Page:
July 12, 2019
It's scorching, it's beyond crowded, and it's so loud that your thoughts can't even hear themselves. In lieu of listening, the colors seem brighter and the smells are more potent. At 92 degrees Fahrenheit and no personal space, the sweat you're slick with isn't only your own—it's Julia's, it's Everton's, it's Felipe's, it's Maria Eduarda's, it's Carnival!
Vendors on the side of the street decorate their stands in bright yellows and other attention-grabbing colors sponsored by Skol. Their stands smell of grilled meats and cheeses, fruits for cocktails, and spirits from vodka to wine to cachaça. They yell to their customers over the noise, trading money for macaxeira, beer, meat kabobs, or (more clandestinely) the recently banned classic drink Pau do Índio.
Uptempo electronic music blares from a slow-moving truck that bisects the crowded street and draws followers from the sidewalks to trail behind and dance in its wake. Bands of percussion players beat their drums and tambourines with such force that the colonial architecture of Olinda echoes back, making the warm Maracatu feel as though it is coming from everywhere at once.
Frevo chegou! Frevo has arrived!
And then there comes something that seems out of place, but is so rooted to the land and people that everyone knows the words to every note played.
Trumpets and brass horns blast, invisible fire spreads across the ground as people hop from leg to leg like popcorn popping. The sound is uptempo like the others, but the costumes are blindingly vivid and the dancers wave tiny rainbow parasols. They're jumping and kicking and standing on their toes in ways that seem almost painful, but they're doing it with smiles! The more dexterous of them leap high into the air and land in full splits, grins plastered on and parasols high in the air as onlookers cringe with imagined pain.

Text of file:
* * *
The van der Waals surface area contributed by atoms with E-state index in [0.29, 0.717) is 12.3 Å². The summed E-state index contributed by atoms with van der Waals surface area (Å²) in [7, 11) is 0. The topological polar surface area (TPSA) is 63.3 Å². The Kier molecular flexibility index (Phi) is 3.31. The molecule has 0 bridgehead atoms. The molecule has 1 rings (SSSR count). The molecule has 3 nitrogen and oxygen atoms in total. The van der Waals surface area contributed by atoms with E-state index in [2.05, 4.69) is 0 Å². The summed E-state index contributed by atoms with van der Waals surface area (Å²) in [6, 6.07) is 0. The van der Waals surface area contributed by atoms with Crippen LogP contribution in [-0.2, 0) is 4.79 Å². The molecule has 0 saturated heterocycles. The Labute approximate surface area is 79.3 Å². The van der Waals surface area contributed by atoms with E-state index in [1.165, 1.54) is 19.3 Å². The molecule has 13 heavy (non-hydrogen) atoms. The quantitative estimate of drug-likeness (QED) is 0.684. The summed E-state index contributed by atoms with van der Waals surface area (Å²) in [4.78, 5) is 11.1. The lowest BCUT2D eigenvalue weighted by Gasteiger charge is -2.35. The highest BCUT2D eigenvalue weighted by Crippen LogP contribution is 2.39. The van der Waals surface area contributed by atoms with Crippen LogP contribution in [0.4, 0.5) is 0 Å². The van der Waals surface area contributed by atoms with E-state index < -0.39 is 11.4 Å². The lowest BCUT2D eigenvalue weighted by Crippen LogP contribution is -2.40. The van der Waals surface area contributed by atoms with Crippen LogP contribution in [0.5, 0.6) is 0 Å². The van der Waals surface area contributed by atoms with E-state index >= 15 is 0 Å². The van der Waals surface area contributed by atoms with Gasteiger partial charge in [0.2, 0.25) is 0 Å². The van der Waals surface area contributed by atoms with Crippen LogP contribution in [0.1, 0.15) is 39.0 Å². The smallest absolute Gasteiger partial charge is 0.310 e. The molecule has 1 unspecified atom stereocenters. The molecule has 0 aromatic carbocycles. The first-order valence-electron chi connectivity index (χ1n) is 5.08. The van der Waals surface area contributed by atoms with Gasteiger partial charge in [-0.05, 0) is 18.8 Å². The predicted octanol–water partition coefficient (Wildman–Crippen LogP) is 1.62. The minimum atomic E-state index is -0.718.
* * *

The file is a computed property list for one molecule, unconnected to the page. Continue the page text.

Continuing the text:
A staple of Brazilian Carnival, Frevo is a dance and musical genre from the urban coastal city of Recife in the state of Pernambuco in Brazil. Like the way people describe most things Brazilian, it is a mixture of culture and circumstance—in this case, European brass instruments and Afro-Brazilian Capoeira, which itself is derived from Angolan N'golo under Portuguese slavery in Indigenous American lands.
With Carnival's roots in Catholicism and Pernambuco's political power being strongly linked to the military, Carnival parades in the city featured religious procession music as well as martial music. Over the years as this became more and more of a tradition, rivalries formed between bands that marched with particular regiments and everyday people began cheering for their favorites. This spirit of competition pushed bands to play louder and faster to garner more praise and attention, thus giving birth to the flash-in-the-pan Frevo music we know and love today.
The dance that goes so well with the music of Frevo came when those band rivalries turned violent. Capoeiristas, or people who mastered the art of Capoeira, were hired by the bands to use their martial skills to intimidate crowds into making space. When Capoeiristas met, clashes occurred, and police got involved. To mask that they were doing Capoeira (which was a criminalized art form), the master martial artists would carry umbrellas and disguise their moves as new dance moves that sync'd with the music.
Humorously, Capoeira was born to disguise martial retaliation against bondage by enslaved Africans in the form of a dance, and Frevo was born to disguise Capoeira.